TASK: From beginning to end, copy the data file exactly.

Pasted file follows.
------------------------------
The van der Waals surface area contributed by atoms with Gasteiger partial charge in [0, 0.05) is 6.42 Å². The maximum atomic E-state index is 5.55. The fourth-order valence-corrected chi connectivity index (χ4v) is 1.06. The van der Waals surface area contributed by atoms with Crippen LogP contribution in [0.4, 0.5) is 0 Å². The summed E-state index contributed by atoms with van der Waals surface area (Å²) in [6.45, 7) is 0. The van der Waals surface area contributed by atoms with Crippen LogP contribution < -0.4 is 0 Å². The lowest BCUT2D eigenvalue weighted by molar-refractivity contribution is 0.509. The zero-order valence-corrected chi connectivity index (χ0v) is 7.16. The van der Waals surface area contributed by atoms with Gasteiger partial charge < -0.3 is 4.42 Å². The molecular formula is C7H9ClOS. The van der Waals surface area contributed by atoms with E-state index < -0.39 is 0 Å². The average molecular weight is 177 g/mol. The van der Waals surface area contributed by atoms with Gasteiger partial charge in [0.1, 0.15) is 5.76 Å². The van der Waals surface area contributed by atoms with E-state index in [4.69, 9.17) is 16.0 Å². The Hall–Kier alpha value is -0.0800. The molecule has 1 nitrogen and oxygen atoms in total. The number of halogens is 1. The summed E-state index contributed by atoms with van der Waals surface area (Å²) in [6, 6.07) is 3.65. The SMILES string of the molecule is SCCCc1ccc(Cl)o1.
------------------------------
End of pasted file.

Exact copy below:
The van der Waals surface area contributed by atoms with Gasteiger partial charge in [0, 0.05) is 6.42 Å². The maximum atomic E-state index is 5.55. The fourth-order valence-corrected chi connectivity index (χ4v) is 1.06. The van der Waals surface area contributed by atoms with Crippen LogP contribution in [0.4, 0.5) is 0 Å². The summed E-state index contributed by atoms with van der Waals surface area (Å²) in [6.45, 7) is 0. The van der Waals surface area contributed by atoms with Crippen LogP contribution < -0.4 is 0 Å². The lowest BCUT2D eigenvalue weighted by molar-refractivity contribution is 0.509. The zero-order valence-corrected chi connectivity index (χ0v) is 7.16. The van der Waals surface area contributed by atoms with Gasteiger partial charge < -0.3 is 4.42 Å². The molecular formula is C7H9ClOS. The van der Waals surface area contributed by atoms with E-state index < -0.39 is 0 Å². The average molecular weight is 177 g/mol. The van der Waals surface area contributed by atoms with Gasteiger partial charge in [0.1, 0.15) is 5.76 Å². The van der Waals surface area contributed by atoms with E-state index in [4.69, 9.17) is 16.0 Å². The Hall–Kier alpha value is -0.0800. The molecule has 1 nitrogen and oxygen atoms in total. The number of halogens is 1. The summed E-state index contributed by atoms with van der Waals surface area (Å²) in [6, 6.07) is 3.65. The SMILES string of the molecule is SCCCc1ccc(Cl)o1.